The deal, which would put the Baltimore-based athletic brand in 1,100 Kohl’s stores globally starting in 2017, has been met with both excitement and confusion. Since it would mark UA’s entrance into the mid-tier channel, some have questioned the impact on the brand’s carefully crafted premium positioning.
UA chairman and CEO Kevin Plank had moved quickly to keep concerns at bay, telling shareholders during the Q2 conference call that not only would the partnership help the company tap the notoriously evasive female market but that the brand would continue to sell “elevated product” at Kohl’s.
“We think Kohl’s is a great evolution for us — we think that the female consumer is there, she’s shopping and she’s buying … this is a consumer decision, not really a channel decision,” Plank said. “We believe that there’s a massive opportunity with the consumer that’s walking into those stores and looking for the Under Armour brand and, frankly, they haven’t been able to find it.”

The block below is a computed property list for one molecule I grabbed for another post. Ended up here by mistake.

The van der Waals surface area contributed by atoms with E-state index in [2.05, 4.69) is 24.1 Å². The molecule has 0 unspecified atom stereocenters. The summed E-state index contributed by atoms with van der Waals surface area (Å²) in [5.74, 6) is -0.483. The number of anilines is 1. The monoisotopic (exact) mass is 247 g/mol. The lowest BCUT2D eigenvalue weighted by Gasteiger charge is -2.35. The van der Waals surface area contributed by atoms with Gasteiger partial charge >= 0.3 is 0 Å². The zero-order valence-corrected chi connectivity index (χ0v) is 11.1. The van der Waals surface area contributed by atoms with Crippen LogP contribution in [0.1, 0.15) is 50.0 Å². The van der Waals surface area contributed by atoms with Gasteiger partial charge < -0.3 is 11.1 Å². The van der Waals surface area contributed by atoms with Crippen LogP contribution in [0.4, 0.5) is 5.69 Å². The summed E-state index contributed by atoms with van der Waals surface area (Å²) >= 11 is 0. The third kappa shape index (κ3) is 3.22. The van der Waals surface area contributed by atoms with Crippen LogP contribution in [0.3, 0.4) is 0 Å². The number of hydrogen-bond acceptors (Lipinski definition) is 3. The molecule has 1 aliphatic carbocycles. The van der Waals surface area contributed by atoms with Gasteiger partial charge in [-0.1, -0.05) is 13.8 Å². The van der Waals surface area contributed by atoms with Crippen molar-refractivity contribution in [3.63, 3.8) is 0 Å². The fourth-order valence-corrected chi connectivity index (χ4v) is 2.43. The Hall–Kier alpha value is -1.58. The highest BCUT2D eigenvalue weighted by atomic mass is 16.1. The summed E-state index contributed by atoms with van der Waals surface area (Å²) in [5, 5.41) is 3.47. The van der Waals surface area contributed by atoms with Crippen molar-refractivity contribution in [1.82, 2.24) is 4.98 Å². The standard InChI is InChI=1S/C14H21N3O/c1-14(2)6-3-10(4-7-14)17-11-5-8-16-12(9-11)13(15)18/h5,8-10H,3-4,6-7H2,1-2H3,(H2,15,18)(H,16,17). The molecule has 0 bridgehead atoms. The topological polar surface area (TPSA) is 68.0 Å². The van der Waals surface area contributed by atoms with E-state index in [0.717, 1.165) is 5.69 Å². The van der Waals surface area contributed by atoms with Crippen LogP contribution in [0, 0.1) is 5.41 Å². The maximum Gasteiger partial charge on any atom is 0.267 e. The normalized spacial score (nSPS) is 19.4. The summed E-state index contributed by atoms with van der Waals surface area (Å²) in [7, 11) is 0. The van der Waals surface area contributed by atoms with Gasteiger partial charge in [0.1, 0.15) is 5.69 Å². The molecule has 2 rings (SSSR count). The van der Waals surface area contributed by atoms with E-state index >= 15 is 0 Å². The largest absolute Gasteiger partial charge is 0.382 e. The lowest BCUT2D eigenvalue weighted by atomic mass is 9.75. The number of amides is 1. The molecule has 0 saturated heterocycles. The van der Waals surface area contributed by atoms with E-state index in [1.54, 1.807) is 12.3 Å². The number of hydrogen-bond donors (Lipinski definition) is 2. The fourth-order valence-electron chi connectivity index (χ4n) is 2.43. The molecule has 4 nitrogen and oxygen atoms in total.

During a meeting with Carrie Gillard, director of investor relations at Under Armour, Citi Research analyst Kate McShane unearthed several new details on the relationship that may also quell some investor concerns.
“UA confirmed that Kohl’s would primarily represent the ‘good’ assortment within a good/better/best strategy, including lower price point items (basic tanks, leggings, shirts) in exclusive colors/materials versus the premium department store or authentic sporting goods channels,” McShane wrote Tuesday, noting that the brand plans to revive popular legacy innovations exclusively at Kohl’s.
“We believe it has always been management’s intention to expand the brand outside of the premium channel, not unlike what Nike has achieved with distribution ranging from outlet to mid-tier and premium channels,” McShane added.
Still, McShane explained, the new distribution would require that UA expand its assortment and increase its emphasis on price-point planning.
UA’s growing footwear business should help foster its segmentation goals, she added.